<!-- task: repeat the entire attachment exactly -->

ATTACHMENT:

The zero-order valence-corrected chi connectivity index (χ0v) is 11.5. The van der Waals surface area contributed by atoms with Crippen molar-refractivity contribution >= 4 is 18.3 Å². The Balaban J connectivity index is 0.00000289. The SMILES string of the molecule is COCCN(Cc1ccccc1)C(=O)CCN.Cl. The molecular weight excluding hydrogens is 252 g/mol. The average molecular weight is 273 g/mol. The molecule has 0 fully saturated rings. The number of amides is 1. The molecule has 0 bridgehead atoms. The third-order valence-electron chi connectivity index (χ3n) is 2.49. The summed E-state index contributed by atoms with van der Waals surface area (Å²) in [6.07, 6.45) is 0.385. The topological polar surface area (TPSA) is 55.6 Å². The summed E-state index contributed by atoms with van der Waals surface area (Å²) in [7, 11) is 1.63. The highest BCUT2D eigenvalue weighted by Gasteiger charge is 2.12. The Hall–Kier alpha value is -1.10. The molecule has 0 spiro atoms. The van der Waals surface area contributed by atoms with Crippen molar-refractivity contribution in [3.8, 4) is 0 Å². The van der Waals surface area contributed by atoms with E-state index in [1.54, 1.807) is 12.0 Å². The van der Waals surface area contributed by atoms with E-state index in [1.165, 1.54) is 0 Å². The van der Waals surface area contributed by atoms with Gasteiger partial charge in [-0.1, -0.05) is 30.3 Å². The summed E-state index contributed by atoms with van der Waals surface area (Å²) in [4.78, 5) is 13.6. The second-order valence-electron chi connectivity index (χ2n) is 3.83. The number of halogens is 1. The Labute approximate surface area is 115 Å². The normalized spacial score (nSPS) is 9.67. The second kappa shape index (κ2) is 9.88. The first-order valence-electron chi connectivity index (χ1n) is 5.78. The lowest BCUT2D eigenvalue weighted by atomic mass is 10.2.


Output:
The zero-order valence-corrected chi connectivity index (χ0v) is 11.5. The van der Waals surface area contributed by atoms with Crippen molar-refractivity contribution >= 4 is 18.3 Å². The Balaban J connectivity index is 0.00000289. The SMILES string of the molecule is COCCN(Cc1ccccc1)C(=O)CCN.Cl. The molecular weight excluding hydrogens is 252 g/mol. The average molecular weight is 273 g/mol. The molecule has 0 fully saturated rings. The number of amides is 1. The molecule has 0 bridgehead atoms. The third-order valence-electron chi connectivity index (χ3n) is 2.49. The summed E-state index contributed by atoms with van der Waals surface area (Å²) in [6.07, 6.45) is 0.385. The topological polar surface area (TPSA) is 55.6 Å². The summed E-state index contributed by atoms with van der Waals surface area (Å²) in [7, 11) is 1.63. The highest BCUT2D eigenvalue weighted by Gasteiger charge is 2.12. The Hall–Kier alpha value is -1.10. The molecule has 0 spiro atoms. The van der Waals surface area contributed by atoms with Crippen molar-refractivity contribution in [3.8, 4) is 0 Å². The van der Waals surface area contributed by atoms with E-state index in [1.54, 1.807) is 12.0 Å². The van der Waals surface area contributed by atoms with E-state index in [1.165, 1.54) is 0 Å². The van der Waals surface area contributed by atoms with Gasteiger partial charge in [-0.1, -0.05) is 30.3 Å². The summed E-state index contributed by atoms with van der Waals surface area (Å²) in [4.78, 5) is 13.6. The second-order valence-electron chi connectivity index (χ2n) is 3.83. The number of halogens is 1. The Labute approximate surface area is 115 Å². The normalized spacial score (nSPS) is 9.67. The second kappa shape index (κ2) is 9.88. The first-order valence-electron chi connectivity index (χ1n) is 5.78. The lowest BCUT2D eigenvalue weighted by atomic mass is 10.2.